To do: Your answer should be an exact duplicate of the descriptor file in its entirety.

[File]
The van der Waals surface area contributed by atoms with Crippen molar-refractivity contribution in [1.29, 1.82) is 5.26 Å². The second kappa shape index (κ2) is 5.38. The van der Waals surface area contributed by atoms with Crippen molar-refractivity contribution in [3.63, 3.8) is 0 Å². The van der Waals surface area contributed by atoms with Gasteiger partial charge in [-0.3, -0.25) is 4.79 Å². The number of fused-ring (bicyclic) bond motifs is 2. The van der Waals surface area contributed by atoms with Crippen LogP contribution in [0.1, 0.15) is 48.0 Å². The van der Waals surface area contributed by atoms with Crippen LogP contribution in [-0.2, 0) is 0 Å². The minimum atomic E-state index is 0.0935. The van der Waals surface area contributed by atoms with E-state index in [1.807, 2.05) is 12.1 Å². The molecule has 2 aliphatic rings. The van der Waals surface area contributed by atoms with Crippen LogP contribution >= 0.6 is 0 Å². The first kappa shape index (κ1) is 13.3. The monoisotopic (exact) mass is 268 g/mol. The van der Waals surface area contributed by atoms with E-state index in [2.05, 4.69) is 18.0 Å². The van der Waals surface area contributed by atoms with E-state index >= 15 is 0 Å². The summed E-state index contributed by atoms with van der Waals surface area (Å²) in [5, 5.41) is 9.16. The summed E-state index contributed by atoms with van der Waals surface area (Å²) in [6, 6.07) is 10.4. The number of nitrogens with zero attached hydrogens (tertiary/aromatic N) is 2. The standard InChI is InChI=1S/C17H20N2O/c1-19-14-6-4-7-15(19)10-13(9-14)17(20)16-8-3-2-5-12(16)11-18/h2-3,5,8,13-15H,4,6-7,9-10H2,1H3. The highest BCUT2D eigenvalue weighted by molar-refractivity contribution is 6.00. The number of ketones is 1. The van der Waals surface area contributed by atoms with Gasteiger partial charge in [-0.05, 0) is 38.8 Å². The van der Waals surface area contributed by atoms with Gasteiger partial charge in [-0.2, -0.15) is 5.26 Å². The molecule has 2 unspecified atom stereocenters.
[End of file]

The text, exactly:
The van der Waals surface area contributed by atoms with Crippen molar-refractivity contribution in [1.29, 1.82) is 5.26 Å². The second kappa shape index (κ2) is 5.38. The van der Waals surface area contributed by atoms with Crippen molar-refractivity contribution in [3.63, 3.8) is 0 Å². The van der Waals surface area contributed by atoms with Gasteiger partial charge in [-0.3, -0.25) is 4.79 Å². The number of fused-ring (bicyclic) bond motifs is 2. The van der Waals surface area contributed by atoms with Crippen LogP contribution in [0.1, 0.15) is 48.0 Å². The van der Waals surface area contributed by atoms with Crippen LogP contribution in [-0.2, 0) is 0 Å². The minimum atomic E-state index is 0.0935. The van der Waals surface area contributed by atoms with E-state index in [1.807, 2.05) is 12.1 Å². The molecule has 2 aliphatic rings. The van der Waals surface area contributed by atoms with Crippen LogP contribution >= 0.6 is 0 Å². The first kappa shape index (κ1) is 13.3. The monoisotopic (exact) mass is 268 g/mol. The van der Waals surface area contributed by atoms with E-state index in [2.05, 4.69) is 18.0 Å². The van der Waals surface area contributed by atoms with E-state index >= 15 is 0 Å². The summed E-state index contributed by atoms with van der Waals surface area (Å²) in [5, 5.41) is 9.16. The summed E-state index contributed by atoms with van der Waals surface area (Å²) in [6, 6.07) is 10.4. The number of nitrogens with zero attached hydrogens (tertiary/aromatic N) is 2. The standard InChI is InChI=1S/C17H20N2O/c1-19-14-6-4-7-15(19)10-13(9-14)17(20)16-8-3-2-5-12(16)11-18/h2-3,5,8,13-15H,4,6-7,9-10H2,1H3. The highest BCUT2D eigenvalue weighted by molar-refractivity contribution is 6.00. The number of ketones is 1. The van der Waals surface area contributed by atoms with Gasteiger partial charge in [-0.05, 0) is 38.8 Å². The van der Waals surface area contributed by atoms with Gasteiger partial charge in [-0.2, -0.15) is 5.26 Å². The molecule has 2 unspecified atom stereocenters.